As we get to our leading transient, kook, outsider – whatever you want to call him: he simply shaved down into a hum-drum personality – no sizzle here, folks. Truly a disappointment for someone who was hoping for an enigmatic nutbag to terrorize our not-so-merry band of backpackers – oh well, Santa isn’t always listening, I guess. Simplicity has its place and time when displaying the picture-perfect lunatic, and before everyone gets a wild hair across their ass because of what I’m saying, all this is was the wish to have THIS PARTICULAR psycho be a bit more colorful – I can still appreciate face-biters like Hannibal Lecter and those of the restrained lunacy set. Overall, Desolation is one of those films that had all the pieces meticulously set in place, like a house of cards…until that drunk friend stumbled into the table, sending everything crumbling down. A one-timer if you can’t find anything else readily available to watch.
Looking for a little direction way out in the woods? Look elsewhere, because this guide doesn’t have a whole lot to offer.
Children of the Fall Review – This Israeli Slasher Gets Political
Starring Noa Maiman, Aki Avni, Yafit Shalev, Iftach Ophir, Michael Ironside
Directed by Eitan Gafny
Reviewed out of Utopia 2017
Slashers are a subgenre of horror that are often looked down upon. After all, what can a movie about a killer slaughtering multiple people have to say about, well…anything. Those of us in the community know full well that this is nonsense and that any kind of horror movie can be a jabbing (no pun intended) commentary on society, culture, politics, art, etc… And that’s precisely what Eitan Gafny aims to do with Children of the Fall, one of the few Israeli slashers ever created.
Set on the eve of the Yom Kippur war, the film follows Rachel (Maiman), a young American woman who comes to Israel to join a kibbutz after suffering some serious personal tragedies. Her goal to make aliyah (the return of Jews to Israel) is however hampered by some rather unpleasant encounters with local IDF soldiers and members of the kibbutz. Pushing through, she makes friends with others in the commune and her Zionistic views are only strengthened, although they do not go untested. Once Yom Kippur, one of the holiest holidays in Jewish culture, begins, a killer begins picking off the kibbutz workers one by one in violent and gruesome ways.
Let’s start with what Children of the Fall gets right, okay? As slashers go, it’s actually quite beautiful. There are wonderfully expansive shots that make use of the size and diversity of the kibbutz. The film opens with a beautiful shot of a cow stable, barn, water towers, and miscellaneous outbuildings, all set against a dark and stormy night. The lighting of this scene, and throughout the film, is also very good. I found myself darting my eyes across the screen multiple times throughout the film thinking I’d seen something lurking in the shadows.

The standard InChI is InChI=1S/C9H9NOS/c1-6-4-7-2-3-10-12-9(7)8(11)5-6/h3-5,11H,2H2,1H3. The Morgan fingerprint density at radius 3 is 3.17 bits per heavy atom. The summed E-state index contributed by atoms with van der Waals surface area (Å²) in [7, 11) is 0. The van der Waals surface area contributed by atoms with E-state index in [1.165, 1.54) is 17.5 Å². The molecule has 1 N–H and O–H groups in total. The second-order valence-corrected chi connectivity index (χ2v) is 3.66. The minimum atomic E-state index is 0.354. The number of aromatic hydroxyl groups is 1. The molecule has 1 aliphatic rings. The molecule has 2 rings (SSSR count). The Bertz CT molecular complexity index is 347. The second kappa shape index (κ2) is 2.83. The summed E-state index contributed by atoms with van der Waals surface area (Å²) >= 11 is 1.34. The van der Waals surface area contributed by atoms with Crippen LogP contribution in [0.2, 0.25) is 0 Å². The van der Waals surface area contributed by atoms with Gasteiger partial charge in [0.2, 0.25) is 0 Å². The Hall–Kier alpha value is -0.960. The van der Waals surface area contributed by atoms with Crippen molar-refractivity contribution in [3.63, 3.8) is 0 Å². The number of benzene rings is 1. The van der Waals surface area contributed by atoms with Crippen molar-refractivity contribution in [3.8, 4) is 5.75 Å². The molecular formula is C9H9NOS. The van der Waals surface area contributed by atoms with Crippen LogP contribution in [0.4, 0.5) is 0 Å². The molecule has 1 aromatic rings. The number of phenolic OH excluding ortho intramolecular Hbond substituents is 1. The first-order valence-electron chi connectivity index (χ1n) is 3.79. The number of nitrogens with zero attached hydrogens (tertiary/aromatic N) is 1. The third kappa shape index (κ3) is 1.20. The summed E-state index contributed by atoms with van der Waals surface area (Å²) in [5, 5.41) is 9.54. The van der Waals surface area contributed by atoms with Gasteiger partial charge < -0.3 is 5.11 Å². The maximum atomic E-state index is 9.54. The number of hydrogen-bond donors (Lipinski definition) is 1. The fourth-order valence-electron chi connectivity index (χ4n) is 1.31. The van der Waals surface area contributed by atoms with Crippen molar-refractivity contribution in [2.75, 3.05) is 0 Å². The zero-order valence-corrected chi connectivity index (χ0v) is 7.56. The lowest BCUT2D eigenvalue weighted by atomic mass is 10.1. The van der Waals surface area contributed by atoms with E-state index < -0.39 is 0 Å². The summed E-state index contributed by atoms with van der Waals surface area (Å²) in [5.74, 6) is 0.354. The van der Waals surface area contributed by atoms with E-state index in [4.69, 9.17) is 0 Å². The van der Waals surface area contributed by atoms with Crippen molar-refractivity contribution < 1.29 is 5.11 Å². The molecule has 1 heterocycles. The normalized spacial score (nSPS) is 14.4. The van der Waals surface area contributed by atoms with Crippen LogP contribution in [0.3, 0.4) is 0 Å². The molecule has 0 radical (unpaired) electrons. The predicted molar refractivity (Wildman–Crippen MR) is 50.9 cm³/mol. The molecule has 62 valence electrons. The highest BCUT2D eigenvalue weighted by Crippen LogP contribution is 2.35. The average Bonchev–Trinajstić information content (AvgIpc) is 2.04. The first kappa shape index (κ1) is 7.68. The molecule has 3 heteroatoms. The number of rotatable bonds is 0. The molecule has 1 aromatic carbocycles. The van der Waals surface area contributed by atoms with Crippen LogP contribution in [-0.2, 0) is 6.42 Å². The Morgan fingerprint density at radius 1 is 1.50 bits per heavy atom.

The kills, while unoriginal, are very satisfying. Each death is meaty, bloody, and doesn’t feel rushed. In fact, the camera has no problems lingering during each kill, allowing us to appreciate the practical FX and copious amounts of blood used. And if you believe that a slasher needs to have nudity, you won’t be disappointed.
The acting is middle of the road. Maiman is serviceable as Rachel but the real star of the film is Aki Avni as “Yaron”. His range of emotion is fantastic, from warm and welcoming to Rachel when she arrives to emoting grief and pain during his Yom Kippur announcement where we learn that he was a child in a concentration camp. The rest of the cast are perfectly acceptable as fodder for the killer.
So where does Children of the Fall stray? Let’s start with the most obvious part: the runtime. Clocking in at nearly two hours, that’s about 30 minutes too much. The film could easily have gone through some hefty editing without affecting the final product. Instead, we have a movie that feels elongated when unnecessary.
Additionally, the societal and political commentary is very in-your-face but the film can’t seem to make up its mind as to what it’s trying to get across. Natalia, a Belarussian kibbutz worker, raises the concept of Israeli racism, misogyny, and xenophobia, her hostility unabashedly pouring out in the midst of IDF soldiers, locals, other kibbutz members, and more. Is there validity to what she’s saying? Undoubtedly. But there is also validity to Rachel’s retorts, which include calling this woman out on her own vitriolic views. This back-and-forth mentality frustratingly prevails throughout the film, as though Gafny was unwilling to just commit.